At home at fenway

Keeping on eye on Dustin, Papi, Youk & a few good books

Review: Reversing The Curse

Posted by athomeatfenway on December 22, 2008

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REVERSING THE CURSE:  A Season in the Life of America’s Greatest Sports Rivalry.  By Dan Shaughnessy.  2005. 272 pages. Houghton Mifflin.

 

 

About 40 pages in, Shaughnessy lucidly recalls how young Theo submerged himself in professional baseball, postponing his driver’s license test for 7 years, living on McDonald’s, working 12 hour days, becoming a lawyer and climbing the ladder with preposterous speed.

 

At that point I thought, “This book is far better than I expected.”.

 

About 70 pages in, Shaughnessy quotes Halberstam’s summation of Red Sox fans, “It’s really very distinctive……I have maybe gotten into the artists and writers and poets of Red Sox Nation.  The fans are quite interesting and important and different……”

 

At that point, I started to feel like I owed Shaughnessy an apology for not reading his book sooner.

 

Should have known that the guy with total access to Theo and his minions would bring a book packed with inside stuff.

 

Should have known that the guy who can make about 800 words work three times a week would write one of the better books about the 2004 Red Sox.

 

Shaughnessy has serious writing chops.  On TV and in public he carries himself with reserve and courtesy.  He’s a polite guy.  Maybe even camera shy.  I am almost surprised he isn’t a little bit immodest.  He’s that good.

 

He has taken his hard shots at the Sox in the past, but not so in this book.

 

Nothing so cutting as the harpoon with which he speared Nomar on Aug. 1, 2004.  (As I remember it, he wrote that the clubhouse cancer had been removed.)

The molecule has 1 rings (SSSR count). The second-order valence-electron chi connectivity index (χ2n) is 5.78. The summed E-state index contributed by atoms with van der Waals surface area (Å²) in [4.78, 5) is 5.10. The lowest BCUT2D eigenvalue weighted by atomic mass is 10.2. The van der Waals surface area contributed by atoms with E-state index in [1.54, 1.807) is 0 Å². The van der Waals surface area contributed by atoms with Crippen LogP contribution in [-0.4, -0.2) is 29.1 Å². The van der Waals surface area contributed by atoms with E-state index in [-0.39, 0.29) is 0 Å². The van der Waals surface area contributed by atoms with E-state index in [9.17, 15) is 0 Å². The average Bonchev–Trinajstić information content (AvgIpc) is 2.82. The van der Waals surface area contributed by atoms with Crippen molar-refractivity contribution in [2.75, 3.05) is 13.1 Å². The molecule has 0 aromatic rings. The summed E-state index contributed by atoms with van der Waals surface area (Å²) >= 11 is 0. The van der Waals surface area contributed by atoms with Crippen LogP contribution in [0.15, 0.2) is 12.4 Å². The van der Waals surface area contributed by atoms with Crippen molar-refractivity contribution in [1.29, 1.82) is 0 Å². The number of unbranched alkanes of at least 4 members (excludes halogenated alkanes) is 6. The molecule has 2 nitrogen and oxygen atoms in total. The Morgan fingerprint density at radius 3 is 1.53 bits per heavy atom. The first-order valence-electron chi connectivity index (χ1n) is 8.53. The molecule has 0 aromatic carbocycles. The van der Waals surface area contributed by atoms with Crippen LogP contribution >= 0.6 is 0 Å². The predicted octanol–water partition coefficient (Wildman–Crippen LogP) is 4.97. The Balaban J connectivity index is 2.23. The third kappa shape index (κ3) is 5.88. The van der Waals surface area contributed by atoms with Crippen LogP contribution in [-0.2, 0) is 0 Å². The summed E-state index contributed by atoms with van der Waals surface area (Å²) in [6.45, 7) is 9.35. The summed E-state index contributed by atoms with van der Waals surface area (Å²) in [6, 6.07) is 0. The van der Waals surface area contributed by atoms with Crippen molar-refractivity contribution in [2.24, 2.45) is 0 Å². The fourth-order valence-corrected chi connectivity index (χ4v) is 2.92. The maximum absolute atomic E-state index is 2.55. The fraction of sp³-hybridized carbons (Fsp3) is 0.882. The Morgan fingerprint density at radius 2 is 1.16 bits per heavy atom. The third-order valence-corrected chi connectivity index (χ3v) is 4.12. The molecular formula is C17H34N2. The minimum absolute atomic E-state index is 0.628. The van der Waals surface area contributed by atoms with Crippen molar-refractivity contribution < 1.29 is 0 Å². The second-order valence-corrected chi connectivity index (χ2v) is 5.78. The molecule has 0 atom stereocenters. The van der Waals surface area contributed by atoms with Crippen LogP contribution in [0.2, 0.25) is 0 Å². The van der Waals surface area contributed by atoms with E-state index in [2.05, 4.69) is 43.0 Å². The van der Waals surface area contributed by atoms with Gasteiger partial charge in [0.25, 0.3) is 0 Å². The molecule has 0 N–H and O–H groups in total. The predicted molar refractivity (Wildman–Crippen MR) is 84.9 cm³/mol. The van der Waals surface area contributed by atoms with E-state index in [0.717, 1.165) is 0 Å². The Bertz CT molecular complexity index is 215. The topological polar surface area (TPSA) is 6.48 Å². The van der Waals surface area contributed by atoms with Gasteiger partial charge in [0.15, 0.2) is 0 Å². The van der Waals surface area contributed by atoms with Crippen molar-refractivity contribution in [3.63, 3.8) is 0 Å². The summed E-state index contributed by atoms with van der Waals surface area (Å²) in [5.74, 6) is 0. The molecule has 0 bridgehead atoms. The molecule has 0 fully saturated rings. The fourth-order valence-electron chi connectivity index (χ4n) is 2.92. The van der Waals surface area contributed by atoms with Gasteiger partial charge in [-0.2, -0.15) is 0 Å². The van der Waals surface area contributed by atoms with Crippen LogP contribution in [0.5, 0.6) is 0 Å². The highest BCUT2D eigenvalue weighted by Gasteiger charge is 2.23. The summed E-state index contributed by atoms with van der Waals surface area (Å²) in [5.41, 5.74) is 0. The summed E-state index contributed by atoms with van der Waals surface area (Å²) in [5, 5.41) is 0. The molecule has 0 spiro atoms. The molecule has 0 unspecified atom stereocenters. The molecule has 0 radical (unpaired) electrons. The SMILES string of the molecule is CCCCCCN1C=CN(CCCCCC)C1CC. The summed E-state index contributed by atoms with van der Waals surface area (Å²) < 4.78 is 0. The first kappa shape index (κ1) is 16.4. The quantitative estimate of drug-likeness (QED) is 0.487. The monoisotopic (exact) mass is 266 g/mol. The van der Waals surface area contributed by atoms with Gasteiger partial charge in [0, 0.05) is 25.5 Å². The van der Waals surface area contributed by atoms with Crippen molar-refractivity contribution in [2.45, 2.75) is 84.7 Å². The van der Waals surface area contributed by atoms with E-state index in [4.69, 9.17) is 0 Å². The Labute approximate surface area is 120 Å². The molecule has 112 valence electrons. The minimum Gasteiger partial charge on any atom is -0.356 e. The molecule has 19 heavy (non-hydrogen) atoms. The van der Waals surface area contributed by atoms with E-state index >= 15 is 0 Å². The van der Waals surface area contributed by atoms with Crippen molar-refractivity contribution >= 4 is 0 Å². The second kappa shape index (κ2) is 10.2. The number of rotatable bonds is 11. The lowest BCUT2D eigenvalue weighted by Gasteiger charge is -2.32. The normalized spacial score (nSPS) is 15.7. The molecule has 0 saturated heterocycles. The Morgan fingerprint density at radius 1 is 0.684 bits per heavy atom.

The sharpest criticism D.S. levels in REVERSING is to make it clear than Pedro Martinez did not attend team meetings, work outs or even arrive in the dug out for games he did not start  —– until the 7th inning !

 

During one critical series against the Yankees, he didn’t even come down with the team.  He waited until his start before making the 200 mile trip.

 

So, why did Tim Wakefield make the same trip promptly ?

 

“Because I wanted to be with my teammates.”, said, Wake.

 

That’s the contrast Shaughnessy strikes.  Pedro the Hall Of Fame Prima Donna versus  Wakefield the Team Guy.

 

Pedro had a negative effect on Manny.  After Pedro took an outrageous 6-day vacation in the middle of the season, Manny reported tightness in his hammy and took a few days off, too.  There had been no indications that anything was wrong with Manny.

 

Two feakishly talented slackers.   Two players that find themselves outside of the organization’s circle of love at the moment.

 

************ 

The portrait of Larry Lucchino in the book is titillating.  LL emerges as a fearless, F-bomb dropping, Yankee hating leader.  With a mind like a steel trap.

And yet, Lucchino has moments of doubt.

 

Larry’s moments of vulnerability came in game 4 and game 5 of the 2004 ALCS when the Sox were within a few outs of elimination.  Lucchino began scribbling notes for a speech.  As much as losing hurt, he would say that they were not vanquished, not defeated, and would come back with passion and a singular goal in 2005.

 

But things kept happening.  With the Yankees leading 4-3 in the 9th, Millar walked and Roberts stole second.  Lucchino put his notes in the desk of his luxury suite.  He settled in until Ortiz hit a 12th inning walk-off HR off Quantrill, making Larry’s speech at least temporarily moot.

 

The next night, down 4-2 in the 8th and back on the brink, Lucchino retrieved his note pad to re-draft his concession-without-submission speech.  But then Ortiz homered off Tom Gordon, a rally ensued, and Tek sacrificed in the game tying run..  Again, Lucchino put his notes back in the drawer.  He settled in to watch the completion of the 14 inning Sox victory, won when David’s gork dropped into Centerfield for a single.

 

I don’t know about you, but I’d like to see that incomplete draft of Lucchino’s speech.  It marks a desperate moment in Sox history and shines light into Larry’s character.  The darkest night comes just before the Dawn.

 

Call me a sick Soxaholic, but I just feel gratified to know about that draft.  If and when I meet Larry, I’ll be sure to ask about it.

 

Reversing The Curse is filled with such gold, excavated and preserved by the author.  I won’t ruin it for you b revealing more now. 

Even if you are prone to bashing Dan,  I recommend you read this book this winter.

 

You’ll be glad ya did.

 

theo-n-larry

The Author

The Author

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